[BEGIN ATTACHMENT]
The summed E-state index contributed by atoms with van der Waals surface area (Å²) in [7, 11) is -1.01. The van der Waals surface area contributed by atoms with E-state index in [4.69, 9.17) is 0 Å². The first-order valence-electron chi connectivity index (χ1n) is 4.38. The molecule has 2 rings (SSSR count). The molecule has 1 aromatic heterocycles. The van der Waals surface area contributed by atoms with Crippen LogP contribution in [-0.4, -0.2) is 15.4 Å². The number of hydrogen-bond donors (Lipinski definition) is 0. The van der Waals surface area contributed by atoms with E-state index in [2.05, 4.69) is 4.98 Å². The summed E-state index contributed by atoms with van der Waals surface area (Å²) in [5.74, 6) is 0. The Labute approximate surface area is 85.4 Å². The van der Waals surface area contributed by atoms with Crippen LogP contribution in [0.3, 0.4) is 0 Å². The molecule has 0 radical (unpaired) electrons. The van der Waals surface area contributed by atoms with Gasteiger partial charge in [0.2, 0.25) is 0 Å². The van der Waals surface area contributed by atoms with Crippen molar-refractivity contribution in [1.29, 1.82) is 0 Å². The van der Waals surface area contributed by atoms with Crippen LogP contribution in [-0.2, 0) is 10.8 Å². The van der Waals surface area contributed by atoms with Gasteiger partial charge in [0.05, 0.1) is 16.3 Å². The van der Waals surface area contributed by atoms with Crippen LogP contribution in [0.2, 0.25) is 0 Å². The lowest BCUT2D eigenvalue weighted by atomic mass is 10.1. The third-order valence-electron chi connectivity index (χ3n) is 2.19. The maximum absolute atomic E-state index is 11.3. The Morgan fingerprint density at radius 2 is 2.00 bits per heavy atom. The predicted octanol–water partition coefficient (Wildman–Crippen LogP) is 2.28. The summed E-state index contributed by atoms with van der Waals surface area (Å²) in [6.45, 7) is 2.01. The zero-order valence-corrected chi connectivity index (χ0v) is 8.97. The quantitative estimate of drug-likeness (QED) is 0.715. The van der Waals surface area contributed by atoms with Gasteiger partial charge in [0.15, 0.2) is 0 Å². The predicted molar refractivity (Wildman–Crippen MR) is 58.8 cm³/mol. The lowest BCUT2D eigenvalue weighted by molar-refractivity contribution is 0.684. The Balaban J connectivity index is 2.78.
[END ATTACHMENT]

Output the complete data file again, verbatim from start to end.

The summed E-state index contributed by atoms with van der Waals surface area (Å²) in [7, 11) is -1.01. The van der Waals surface area contributed by atoms with E-state index in [4.69, 9.17) is 0 Å². The first-order valence-electron chi connectivity index (χ1n) is 4.38. The molecule has 2 rings (SSSR count). The molecule has 1 aromatic heterocycles. The van der Waals surface area contributed by atoms with Crippen LogP contribution in [-0.4, -0.2) is 15.4 Å². The number of hydrogen-bond donors (Lipinski definition) is 0. The van der Waals surface area contributed by atoms with E-state index in [2.05, 4.69) is 4.98 Å². The summed E-state index contributed by atoms with van der Waals surface area (Å²) in [5.74, 6) is 0. The Labute approximate surface area is 85.4 Å². The van der Waals surface area contributed by atoms with Crippen LogP contribution in [0.3, 0.4) is 0 Å². The molecule has 0 radical (unpaired) electrons. The van der Waals surface area contributed by atoms with Gasteiger partial charge in [0.2, 0.25) is 0 Å². The van der Waals surface area contributed by atoms with Crippen molar-refractivity contribution in [1.29, 1.82) is 0 Å². The van der Waals surface area contributed by atoms with Crippen LogP contribution in [-0.2, 0) is 10.8 Å². The van der Waals surface area contributed by atoms with Gasteiger partial charge in [0.05, 0.1) is 16.3 Å². The van der Waals surface area contributed by atoms with Crippen LogP contribution in [0.2, 0.25) is 0 Å². The lowest BCUT2D eigenvalue weighted by atomic mass is 10.1. The third-order valence-electron chi connectivity index (χ3n) is 2.19. The maximum absolute atomic E-state index is 11.3. The Morgan fingerprint density at radius 2 is 2.00 bits per heavy atom. The predicted octanol–water partition coefficient (Wildman–Crippen LogP) is 2.28. The summed E-state index contributed by atoms with van der Waals surface area (Å²) in [6.45, 7) is 2.01. The zero-order valence-corrected chi connectivity index (χ0v) is 8.97. The quantitative estimate of drug-likeness (QED) is 0.715. The van der Waals surface area contributed by atoms with Gasteiger partial charge in [0.15, 0.2) is 0 Å². The predicted molar refractivity (Wildman–Crippen MR) is 58.8 cm³/mol. The lowest BCUT2D eigenvalue weighted by molar-refractivity contribution is 0.684. The Balaban J connectivity index is 2.78.